By Maila Baje
As his government advances toward its six-month milestone, Prime Minister K.P. Oli must be busy wondering what has gone so wrong.
Backed by a two-thirds majority in parliament, Oli expected to lead New Nepal on its first real steps toward peace, progress and prudence. Three tiers of elections under the new popularly drafted constitution had set the country firmly on the path of republicanism, secularism and federalism.
By uniting the country’s two major communist parties, Oli had at least provided the theoretical basis to end the factionalism and instability emanating from that end of the ideological spectrum.
The early signs were impressive. Oli ended the transport syndicate that was fleecing the people, often in connivance with officialdom. His government began regulating foreign volunteer organizations to ensure what they were doing was in fact what Nepal needed.
The government stopped construction activities on cultivable land and began holding contractors accountable to their schedules. Governance may not have suddenly improved. There was the promise that it could become better.
On the vital external front, Oli succeeded in winning the confidence of Nepal’s two powerful neighbors, raising the prospect of ending a divergence of north-south expectations that had long constrained our politics. Braving opposition from countries farther afield, he forced the United Nations to close its political affairs office, deeming it an irrelevant hangover of the UN Mission to Nepal.
When some began describing him as Nepal’s most powerful leader since King Mahendra, Oli seemed to like the comparison. After all, he understood that the more politically apt B.P. Koirala analogy was practically futile, considering that a two-thirds majority eventually meant little for Nepal’s first elected premier.
And yet, our prime minister is being roundly castigated as an autocrat, if not already then certainly an aspiring one. Opposition parties are organizing protests in the defense of democracy with the decibels rising in the media echo chamber. The prime minister, struggling to regain the initiative, imparts an image of sheer helplessness.
When Oli even begins to reiterate his promise of achieving an eight percent economic growth rate and a per capita income of US$5,000 by the end of his five-year term, he provokes howls of derision. The train from China and boat rides to India entered the compendium of ‘Oli-isms’ – entertaining but empty exhortations.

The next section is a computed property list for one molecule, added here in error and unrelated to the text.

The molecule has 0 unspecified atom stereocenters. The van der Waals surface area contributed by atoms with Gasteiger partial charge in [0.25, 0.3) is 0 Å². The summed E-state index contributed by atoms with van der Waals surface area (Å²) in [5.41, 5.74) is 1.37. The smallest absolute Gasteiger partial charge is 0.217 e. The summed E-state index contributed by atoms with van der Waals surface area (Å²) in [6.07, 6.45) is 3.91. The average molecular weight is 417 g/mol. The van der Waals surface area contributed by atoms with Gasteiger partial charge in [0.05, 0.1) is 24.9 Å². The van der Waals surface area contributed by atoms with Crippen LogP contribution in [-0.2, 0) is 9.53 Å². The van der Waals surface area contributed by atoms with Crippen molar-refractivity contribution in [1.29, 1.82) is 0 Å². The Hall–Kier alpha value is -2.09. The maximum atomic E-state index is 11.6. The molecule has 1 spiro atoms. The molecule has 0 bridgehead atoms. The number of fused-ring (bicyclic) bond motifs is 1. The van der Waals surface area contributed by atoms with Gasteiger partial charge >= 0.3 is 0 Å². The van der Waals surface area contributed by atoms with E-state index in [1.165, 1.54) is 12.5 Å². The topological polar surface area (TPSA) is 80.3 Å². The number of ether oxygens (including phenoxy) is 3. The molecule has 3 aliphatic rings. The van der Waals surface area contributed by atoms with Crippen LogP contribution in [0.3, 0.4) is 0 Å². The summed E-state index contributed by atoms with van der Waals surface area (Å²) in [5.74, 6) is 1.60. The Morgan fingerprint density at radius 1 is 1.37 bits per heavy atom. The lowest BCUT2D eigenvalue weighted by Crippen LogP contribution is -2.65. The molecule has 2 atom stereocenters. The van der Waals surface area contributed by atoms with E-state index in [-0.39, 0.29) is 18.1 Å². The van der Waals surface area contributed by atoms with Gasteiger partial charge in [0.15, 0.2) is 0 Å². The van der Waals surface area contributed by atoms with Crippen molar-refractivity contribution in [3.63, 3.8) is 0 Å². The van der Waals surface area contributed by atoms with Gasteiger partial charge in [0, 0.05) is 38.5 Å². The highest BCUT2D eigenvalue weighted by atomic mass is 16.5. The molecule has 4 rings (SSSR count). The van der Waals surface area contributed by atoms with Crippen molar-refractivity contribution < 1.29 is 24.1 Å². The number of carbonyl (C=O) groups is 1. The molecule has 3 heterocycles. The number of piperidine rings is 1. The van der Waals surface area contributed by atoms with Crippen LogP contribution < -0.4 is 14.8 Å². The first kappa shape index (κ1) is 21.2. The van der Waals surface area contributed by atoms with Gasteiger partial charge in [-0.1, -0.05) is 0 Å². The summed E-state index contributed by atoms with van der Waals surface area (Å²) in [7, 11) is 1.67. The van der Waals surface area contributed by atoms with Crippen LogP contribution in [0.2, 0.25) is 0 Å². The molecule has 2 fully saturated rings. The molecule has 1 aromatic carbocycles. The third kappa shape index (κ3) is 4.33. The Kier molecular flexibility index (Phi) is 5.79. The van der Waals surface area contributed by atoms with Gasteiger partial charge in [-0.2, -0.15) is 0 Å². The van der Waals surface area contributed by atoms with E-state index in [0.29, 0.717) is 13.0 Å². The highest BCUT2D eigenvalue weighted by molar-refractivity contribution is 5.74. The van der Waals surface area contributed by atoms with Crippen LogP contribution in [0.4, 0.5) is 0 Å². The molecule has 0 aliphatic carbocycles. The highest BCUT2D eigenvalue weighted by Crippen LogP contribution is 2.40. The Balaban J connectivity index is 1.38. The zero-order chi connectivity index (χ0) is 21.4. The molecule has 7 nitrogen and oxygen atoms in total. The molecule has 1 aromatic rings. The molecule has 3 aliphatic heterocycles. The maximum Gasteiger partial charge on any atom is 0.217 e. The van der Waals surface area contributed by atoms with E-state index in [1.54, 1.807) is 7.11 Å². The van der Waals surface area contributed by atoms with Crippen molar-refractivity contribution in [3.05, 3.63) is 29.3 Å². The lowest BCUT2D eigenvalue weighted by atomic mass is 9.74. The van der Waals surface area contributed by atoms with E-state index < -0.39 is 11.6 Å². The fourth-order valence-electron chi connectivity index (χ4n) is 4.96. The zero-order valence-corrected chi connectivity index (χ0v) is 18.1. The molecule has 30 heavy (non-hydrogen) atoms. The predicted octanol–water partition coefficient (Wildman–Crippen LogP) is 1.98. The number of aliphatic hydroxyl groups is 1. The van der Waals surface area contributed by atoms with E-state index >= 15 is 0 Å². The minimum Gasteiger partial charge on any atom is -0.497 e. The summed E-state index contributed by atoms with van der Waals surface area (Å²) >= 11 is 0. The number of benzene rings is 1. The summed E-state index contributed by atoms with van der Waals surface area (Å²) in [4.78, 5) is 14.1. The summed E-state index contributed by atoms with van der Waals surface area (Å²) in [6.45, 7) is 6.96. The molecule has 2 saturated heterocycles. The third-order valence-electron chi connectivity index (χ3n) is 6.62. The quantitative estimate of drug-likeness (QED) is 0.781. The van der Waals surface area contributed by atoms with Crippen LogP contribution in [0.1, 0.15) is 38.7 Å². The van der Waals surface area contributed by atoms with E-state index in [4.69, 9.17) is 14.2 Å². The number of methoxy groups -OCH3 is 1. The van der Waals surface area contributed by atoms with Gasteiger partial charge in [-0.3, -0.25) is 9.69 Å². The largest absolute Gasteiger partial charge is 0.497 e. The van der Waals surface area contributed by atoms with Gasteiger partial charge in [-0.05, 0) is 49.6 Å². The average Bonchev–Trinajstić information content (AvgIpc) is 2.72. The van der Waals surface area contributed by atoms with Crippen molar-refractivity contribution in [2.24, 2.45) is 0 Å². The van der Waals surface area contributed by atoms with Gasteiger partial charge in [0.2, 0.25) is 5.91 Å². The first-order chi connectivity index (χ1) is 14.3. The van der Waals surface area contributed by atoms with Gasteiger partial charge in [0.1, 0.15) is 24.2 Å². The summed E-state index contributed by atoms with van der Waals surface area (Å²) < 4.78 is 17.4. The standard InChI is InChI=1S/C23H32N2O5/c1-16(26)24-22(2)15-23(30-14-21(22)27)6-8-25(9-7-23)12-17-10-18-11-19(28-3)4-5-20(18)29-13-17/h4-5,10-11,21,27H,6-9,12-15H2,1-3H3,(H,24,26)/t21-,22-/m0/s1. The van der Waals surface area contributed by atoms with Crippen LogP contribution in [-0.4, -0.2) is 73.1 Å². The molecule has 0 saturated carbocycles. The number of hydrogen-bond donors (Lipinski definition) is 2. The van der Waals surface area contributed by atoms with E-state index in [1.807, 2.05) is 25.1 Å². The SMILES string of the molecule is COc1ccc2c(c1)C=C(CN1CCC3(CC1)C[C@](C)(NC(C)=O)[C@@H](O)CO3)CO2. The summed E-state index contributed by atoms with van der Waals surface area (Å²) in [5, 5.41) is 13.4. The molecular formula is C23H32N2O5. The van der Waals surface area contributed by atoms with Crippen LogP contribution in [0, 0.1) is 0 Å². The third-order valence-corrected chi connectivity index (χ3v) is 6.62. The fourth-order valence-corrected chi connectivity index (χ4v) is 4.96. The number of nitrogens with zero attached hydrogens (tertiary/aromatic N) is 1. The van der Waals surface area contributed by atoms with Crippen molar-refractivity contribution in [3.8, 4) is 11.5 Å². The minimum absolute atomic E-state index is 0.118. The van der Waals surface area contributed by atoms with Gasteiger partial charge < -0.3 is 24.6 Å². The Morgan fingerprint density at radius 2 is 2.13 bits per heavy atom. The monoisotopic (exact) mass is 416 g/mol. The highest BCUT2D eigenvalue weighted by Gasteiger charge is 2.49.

It is tempting to argue that this opposition is contrived by the very domestic and external quarters Oli has alienated the most. That would only ignore the assistance the prime minister and his party are providing his opponents.
In the recent imbroglio involving Dr. Govinda KC and his hunger strike, the government’s eventual conciliation was weighed against its initial callousness. The parliamentary public hearing committee’s rejection of Deepak Raj Joshee’s nomination as chief justice may have been the inevitable outcome of broader systemic and political vagaries. Yet it is being portrayed as Oli’s egregious assault on the independence of the judiciary and democracy.
When Oli continues to speak in parables and proverbs, it can be digested as an enduring personality trait. When ministers try aping their boss – in candor and caginess alike – it creates the kind of unfortunateness the law minister found himself in vis-à-vis Nepali female students in Bangladesh.
Oli’s counterpart as leader of the unified Communist Party of Nepal, Pushpa Kamal Dahal, has invoked a vow of silence of sorts when it comes to the prime minister. When Dahal does speak, he does so in platitudes that can be hardly comforting to the prime minister.
Oli, moreover, is discovering the downside of personal preponderance. With little role or relevance on things that really matter, men like Madhav Kumar Nepal, Jhal Nath Khanal and Bam Dev Gautam can’t be too enthused about defending the prime minister.
All said and done, a ruthless and relentless learning process wasn’t what Oli – or the rest of us – thought these first six months would be.
Back to school again
By Maila Baje